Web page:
John Lynch is undoubtedly having one of the most exciting weekends of his life. On Sunday, the San Francisco 49ers, for whom he serves as general manager, will battle the Kansas City Chiefs for the Lombardi Trophy in Super Bowl LIV. Not only would a victory give San Francisco its first championship in a quarter-century but it would also allow Lynch to join John Elway as the only two people to win Super Bowls as both a player and a general manager.
Lynch began the weekend with a chance to make even more history, as he was one of 15 finalists for the Pro Football Hall of Fame's Class of 2020. On Saturday, the Hall's Selection Committee convened to pick up to five candidates for enshrinement in that class, which meant Lynch also had a chance to join Elway in Canton. However, that possibility will be delayed at least one more year as Lynch was not chosen for enshrinement in 2020.
This was Lynch's eighth year of eligibility and his seventh straight year as a finalist. That seven-year run suggests that Lynch still has a very good shot to eventually get a bronze bust; of the 14 candidates before him who were finalists for at least seven consecutive years, 13 have since been enshrined in the Hall. The lone exception is former Miami Dolphins guard Bob Kuechenberg, who was a finalist each year from 2002-09. The most recent player inducted after being a finalist for at least seven straight years was Andre Reed in 2013.
Like Lynch and Reed, many other candidates who were clearly deserving of the honor had to endure lengthy waits, including Charles Haley, Cris Carter, Tim Brown, Jerome Bettis, Richard Dent, Art Monk, Harry Carson and Jack Youngblood. Lynch, too, is clearly a strong candidate for enshrinement, as evidenced by his repeated inclusion among the finalists. In fact, of the 17 players and coaches who were finalists in 2014, the first year Lynch made it that far, he is the only one who has not since been voted in. Because the selection process only allows a maximum of five modern-era inductees every year, deserving players often have to wait multiple years to get the call.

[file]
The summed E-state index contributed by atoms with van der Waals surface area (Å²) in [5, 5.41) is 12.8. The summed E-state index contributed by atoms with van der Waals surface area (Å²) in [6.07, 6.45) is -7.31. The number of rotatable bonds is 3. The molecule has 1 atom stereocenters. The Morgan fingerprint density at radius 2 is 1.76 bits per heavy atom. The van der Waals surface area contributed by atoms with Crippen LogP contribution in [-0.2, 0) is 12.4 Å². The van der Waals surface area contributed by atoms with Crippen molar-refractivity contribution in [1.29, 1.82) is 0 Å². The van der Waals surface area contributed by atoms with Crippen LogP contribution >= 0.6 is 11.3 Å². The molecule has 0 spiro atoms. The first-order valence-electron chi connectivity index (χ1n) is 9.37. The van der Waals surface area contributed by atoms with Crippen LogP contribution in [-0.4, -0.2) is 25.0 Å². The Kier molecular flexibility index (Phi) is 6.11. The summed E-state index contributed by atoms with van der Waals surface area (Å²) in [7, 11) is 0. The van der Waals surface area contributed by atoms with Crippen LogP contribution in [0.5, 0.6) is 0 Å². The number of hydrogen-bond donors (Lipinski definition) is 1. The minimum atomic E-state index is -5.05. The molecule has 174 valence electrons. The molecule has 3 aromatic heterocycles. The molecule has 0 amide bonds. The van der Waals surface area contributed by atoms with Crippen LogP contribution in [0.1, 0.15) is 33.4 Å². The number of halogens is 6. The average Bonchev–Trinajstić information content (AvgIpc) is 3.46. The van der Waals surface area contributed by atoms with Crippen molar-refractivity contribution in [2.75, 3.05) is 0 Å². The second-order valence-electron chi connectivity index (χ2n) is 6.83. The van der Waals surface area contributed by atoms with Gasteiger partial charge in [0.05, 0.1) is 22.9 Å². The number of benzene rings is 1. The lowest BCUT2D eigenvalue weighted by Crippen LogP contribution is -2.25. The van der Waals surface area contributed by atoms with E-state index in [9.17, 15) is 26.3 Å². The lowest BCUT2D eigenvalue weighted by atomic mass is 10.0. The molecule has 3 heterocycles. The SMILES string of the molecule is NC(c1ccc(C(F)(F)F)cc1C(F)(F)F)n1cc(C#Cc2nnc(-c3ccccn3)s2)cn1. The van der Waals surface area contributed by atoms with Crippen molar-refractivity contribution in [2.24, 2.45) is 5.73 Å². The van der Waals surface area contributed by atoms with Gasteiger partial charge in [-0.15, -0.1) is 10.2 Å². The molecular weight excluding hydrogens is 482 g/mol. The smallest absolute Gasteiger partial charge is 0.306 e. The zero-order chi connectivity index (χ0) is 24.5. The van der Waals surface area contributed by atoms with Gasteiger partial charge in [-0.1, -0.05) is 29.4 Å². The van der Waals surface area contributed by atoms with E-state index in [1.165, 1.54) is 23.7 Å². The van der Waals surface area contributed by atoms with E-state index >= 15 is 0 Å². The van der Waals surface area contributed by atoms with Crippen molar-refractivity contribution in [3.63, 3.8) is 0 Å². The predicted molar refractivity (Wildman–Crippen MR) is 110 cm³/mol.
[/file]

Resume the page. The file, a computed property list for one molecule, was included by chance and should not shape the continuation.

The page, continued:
If Lynch does eventually get his bronze bust, he will become the fourth Hall of Famer who spent all or the majority of his career as a Buccaneer, joining Lee Roy Selmon, Warren Sapp and Derrick Brooks. Like Sapp and Brooks, Lynch was instrumental in turning the franchise around in the 1990s and leading it to its first league championship in 2002. That trio was known as "The Big Three," forming the core of one of the greatest defenses in NFL history.
Lynch went to nine Pro Bowls; among safeties, only Hall of Famer Ken Houston went to more, with 12. One of the most feared tacklers in league history, Lynch won a Super Bowl, was a two-time first-team Associated Press All-Pro and was a critical part of a defense that finished in the top 10 of the NFL rankings for each of his last seven seasons in Tampa. He had 26 interceptions, more than 1,000 tackles, 100 passes defensed, 13 sacks and 16 forced fumbles. He is a member of the Ring of Honor for both the Buccaneers and the Denver Broncos, for whom he played his last four seasons. John Lynch doesn't have a gold jacket yet, but he's got the credentials and, clearly, the attention of the voters.